There’s been a lot of discussion lately about the limits and expectations of hospitality in the restaurant industry today.
When I think of hospitality, this comes to mind.
A couple of years ago, I went to Arzak in San Sebastian, Spain to celebrate a friend’s important birthday. There was a small group of us, and due to, ahem, over-indulgence the prior night, one person in our party had an unsettled stomach. She wasn’t really that hungry, but wanted to join in the birthday dinner anyway.
In case anyone is wondering, the food at Arzak was incredible, although the service was a little odd. The sommelier deferred to the men in the group even though they expressed that they weren’t interested in choosing the wine. The servers had a mittel-European sternness that seemed more stereotypically German than Spanish. The thin-mustachioed, black-haired captain, in particular, was a caricature of the European waiter with his vague, unidentifiable Roman-language accent, and condescending, snooty tone of voice.
So, when my overindulgent friend ordered the vegetarian course instead of fish for the second course, the captain, with his nose firmly pointed upward, sneered, “You came all the way from the United States to eat veggetabulls?” Feeling the weight of the rebuke, my friend acceded to his wish, and ordered the tuna.
Unfortunately, when the tuna came, it was more raw than she felt like she could digest at the moment, and after two bites, she was finished. Meanwhile, the iconic Spanish chef, Juan Mari Arzak, and his daughter, chef Elena Arzak, who are joint head chefs of Arzak, were making the rounds in the dining room. The aging Chef Juan’s reputation precedes him, and next-generation Elena herself has earned her share of international accolades. I was pleased to see them both at the restaurant, and so seemingly engaged with everything. When Chef came to our table and engaged us in pleasantries, I noticed that he briefly glanced down at my friend’s mostly uneaten tuna.
A few minutes later, after Chef Arzak moved on, the maitre d’ came to our table, approached my friend, and said that Chef noticed that she did not enjoy the tuna. “Was there anything wrong with the dish? Chef would like to know, and offer you someone else,” he said. My friend gracefully assured him that the tuna was perfect, but she did not feel well (even gesturing to her stomach), and saying that the problem was hers. He seemed to understand and walked away.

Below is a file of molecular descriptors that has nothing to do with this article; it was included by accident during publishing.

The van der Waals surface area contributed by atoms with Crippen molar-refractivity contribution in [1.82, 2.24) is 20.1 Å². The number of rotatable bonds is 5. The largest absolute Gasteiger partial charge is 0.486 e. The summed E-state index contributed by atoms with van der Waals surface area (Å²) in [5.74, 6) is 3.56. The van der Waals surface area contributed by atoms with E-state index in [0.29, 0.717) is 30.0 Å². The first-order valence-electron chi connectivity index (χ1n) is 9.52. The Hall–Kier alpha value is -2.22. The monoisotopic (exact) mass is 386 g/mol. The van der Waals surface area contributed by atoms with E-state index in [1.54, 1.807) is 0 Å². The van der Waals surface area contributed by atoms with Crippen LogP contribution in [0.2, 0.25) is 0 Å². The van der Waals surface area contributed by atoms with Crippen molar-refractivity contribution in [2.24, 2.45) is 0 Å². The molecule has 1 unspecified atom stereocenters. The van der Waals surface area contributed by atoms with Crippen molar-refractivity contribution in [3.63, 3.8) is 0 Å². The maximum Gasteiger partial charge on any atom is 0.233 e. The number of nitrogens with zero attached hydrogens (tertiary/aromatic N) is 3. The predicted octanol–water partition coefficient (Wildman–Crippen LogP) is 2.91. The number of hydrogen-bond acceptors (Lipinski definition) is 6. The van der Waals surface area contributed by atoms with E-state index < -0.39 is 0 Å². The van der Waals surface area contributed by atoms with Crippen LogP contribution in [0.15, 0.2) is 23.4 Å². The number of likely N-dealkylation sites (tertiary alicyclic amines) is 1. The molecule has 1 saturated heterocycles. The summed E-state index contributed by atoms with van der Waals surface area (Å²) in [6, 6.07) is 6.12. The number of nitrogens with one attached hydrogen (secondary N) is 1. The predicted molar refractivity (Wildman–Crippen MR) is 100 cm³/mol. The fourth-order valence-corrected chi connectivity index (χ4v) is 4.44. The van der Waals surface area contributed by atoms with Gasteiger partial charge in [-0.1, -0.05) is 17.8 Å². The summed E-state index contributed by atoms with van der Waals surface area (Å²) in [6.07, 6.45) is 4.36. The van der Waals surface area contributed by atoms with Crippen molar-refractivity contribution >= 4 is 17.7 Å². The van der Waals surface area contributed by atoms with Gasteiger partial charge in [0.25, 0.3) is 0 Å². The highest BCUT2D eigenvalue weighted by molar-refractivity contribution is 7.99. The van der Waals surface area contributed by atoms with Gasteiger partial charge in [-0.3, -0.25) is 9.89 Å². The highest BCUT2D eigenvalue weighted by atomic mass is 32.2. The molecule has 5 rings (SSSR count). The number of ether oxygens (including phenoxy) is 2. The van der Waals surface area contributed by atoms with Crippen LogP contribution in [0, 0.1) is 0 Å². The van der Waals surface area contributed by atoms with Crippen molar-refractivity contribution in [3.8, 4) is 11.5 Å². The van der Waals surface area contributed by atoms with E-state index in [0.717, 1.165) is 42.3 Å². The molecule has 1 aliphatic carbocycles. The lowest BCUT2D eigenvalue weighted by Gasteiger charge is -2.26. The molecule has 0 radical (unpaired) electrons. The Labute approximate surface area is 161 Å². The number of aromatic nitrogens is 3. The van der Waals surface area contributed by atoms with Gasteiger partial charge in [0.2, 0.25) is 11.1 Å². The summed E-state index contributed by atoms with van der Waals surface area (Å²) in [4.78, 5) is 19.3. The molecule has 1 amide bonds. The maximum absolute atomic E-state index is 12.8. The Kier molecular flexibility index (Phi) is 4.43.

Deep into the next course, Chef Arzak came back. “Madame,” he said, “I feel you are being too nice. If I did not make a dish that you liked, please, allow me to make you anything else.” Again, she assured him that all was well, and he moved on. At the moment, it seemed incredible to me that the great, pioneering Basque chef, Juan Mari Arzak, would think for one moment that it was the fault of his kitchen — and not the inferior palate of the patron — in serving a dish that was less than stellar.
As we wrapped up dinner and moved out of the restaurant, we ran into Juan and Elena again. Elena sweetly approached my friend — the birthday girl — and said that she heard she had an important birthday (it was her 40th). In wishing her a happy birthday, she joked, “Don’t worry. I am 43, it only gets better from here!” Juan walked our party outside, and chatted with us while we waited a few minutes for our car to come around to pick us up. Once again, as he loaded us into the car, he apologized to my friend for his dish. As we drove away, my last recollection of Arzak was the vision of Juan Arzak standing out on the sidewalk in front of his restaurant in his chef whites, waving to us as we drove away, as if we were longtime friends.